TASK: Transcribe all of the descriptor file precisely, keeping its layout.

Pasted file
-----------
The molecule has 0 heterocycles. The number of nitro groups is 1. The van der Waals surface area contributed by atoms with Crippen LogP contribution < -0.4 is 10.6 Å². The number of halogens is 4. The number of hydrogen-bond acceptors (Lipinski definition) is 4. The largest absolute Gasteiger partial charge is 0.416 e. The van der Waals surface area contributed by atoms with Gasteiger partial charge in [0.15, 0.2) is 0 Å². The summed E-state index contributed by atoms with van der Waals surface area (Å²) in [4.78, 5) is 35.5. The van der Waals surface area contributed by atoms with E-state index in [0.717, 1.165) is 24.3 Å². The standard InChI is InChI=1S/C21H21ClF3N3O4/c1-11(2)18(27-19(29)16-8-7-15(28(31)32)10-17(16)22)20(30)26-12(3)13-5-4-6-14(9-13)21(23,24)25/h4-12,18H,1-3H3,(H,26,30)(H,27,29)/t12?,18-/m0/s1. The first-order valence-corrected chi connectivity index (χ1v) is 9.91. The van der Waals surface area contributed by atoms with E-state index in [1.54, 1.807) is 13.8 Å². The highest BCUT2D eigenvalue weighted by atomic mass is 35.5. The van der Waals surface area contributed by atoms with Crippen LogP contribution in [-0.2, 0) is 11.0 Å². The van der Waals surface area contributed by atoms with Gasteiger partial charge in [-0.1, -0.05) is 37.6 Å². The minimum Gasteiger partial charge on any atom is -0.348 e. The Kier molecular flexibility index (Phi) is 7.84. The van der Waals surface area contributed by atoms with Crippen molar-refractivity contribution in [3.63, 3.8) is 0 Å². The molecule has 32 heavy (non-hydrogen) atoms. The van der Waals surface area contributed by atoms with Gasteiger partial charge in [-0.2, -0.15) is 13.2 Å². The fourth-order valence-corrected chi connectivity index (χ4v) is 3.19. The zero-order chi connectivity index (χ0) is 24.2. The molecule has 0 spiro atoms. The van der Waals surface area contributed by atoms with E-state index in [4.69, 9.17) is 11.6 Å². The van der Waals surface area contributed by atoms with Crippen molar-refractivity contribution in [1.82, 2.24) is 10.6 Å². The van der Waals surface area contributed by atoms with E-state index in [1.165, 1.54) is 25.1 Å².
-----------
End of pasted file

The molecule has 0 heterocycles. The number of nitro groups is 1. The van der Waals surface area contributed by atoms with Crippen LogP contribution < -0.4 is 10.6 Å². The number of halogens is 4. The number of hydrogen-bond acceptors (Lipinski definition) is 4. The largest absolute Gasteiger partial charge is 0.416 e. The van der Waals surface area contributed by atoms with Gasteiger partial charge in [0.15, 0.2) is 0 Å². The summed E-state index contributed by atoms with van der Waals surface area (Å²) in [4.78, 5) is 35.5. The van der Waals surface area contributed by atoms with E-state index in [0.717, 1.165) is 24.3 Å². The standard InChI is InChI=1S/C21H21ClF3N3O4/c1-11(2)18(27-19(29)16-8-7-15(28(31)32)10-17(16)22)20(30)26-12(3)13-5-4-6-14(9-13)21(23,24)25/h4-12,18H,1-3H3,(H,26,30)(H,27,29)/t12?,18-/m0/s1. The first-order valence-corrected chi connectivity index (χ1v) is 9.91. The van der Waals surface area contributed by atoms with E-state index in [1.54, 1.807) is 13.8 Å². The highest BCUT2D eigenvalue weighted by atomic mass is 35.5. The van der Waals surface area contributed by atoms with Crippen LogP contribution in [-0.2, 0) is 11.0 Å². The van der Waals surface area contributed by atoms with Gasteiger partial charge in [-0.1, -0.05) is 37.6 Å². The minimum Gasteiger partial charge on any atom is -0.348 e. The Kier molecular flexibility index (Phi) is 7.84. The van der Waals surface area contributed by atoms with Crippen molar-refractivity contribution in [3.63, 3.8) is 0 Å². The molecule has 32 heavy (non-hydrogen) atoms. The van der Waals surface area contributed by atoms with Gasteiger partial charge in [-0.2, -0.15) is 13.2 Å². The fourth-order valence-corrected chi connectivity index (χ4v) is 3.19. The zero-order chi connectivity index (χ0) is 24.2. The molecule has 0 spiro atoms. The van der Waals surface area contributed by atoms with E-state index in [4.69, 9.17) is 11.6 Å². The van der Waals surface area contributed by atoms with Crippen molar-refractivity contribution in [1.82, 2.24) is 10.6 Å². The van der Waals surface area contributed by atoms with E-state index in [1.165, 1.54) is 25.1 Å².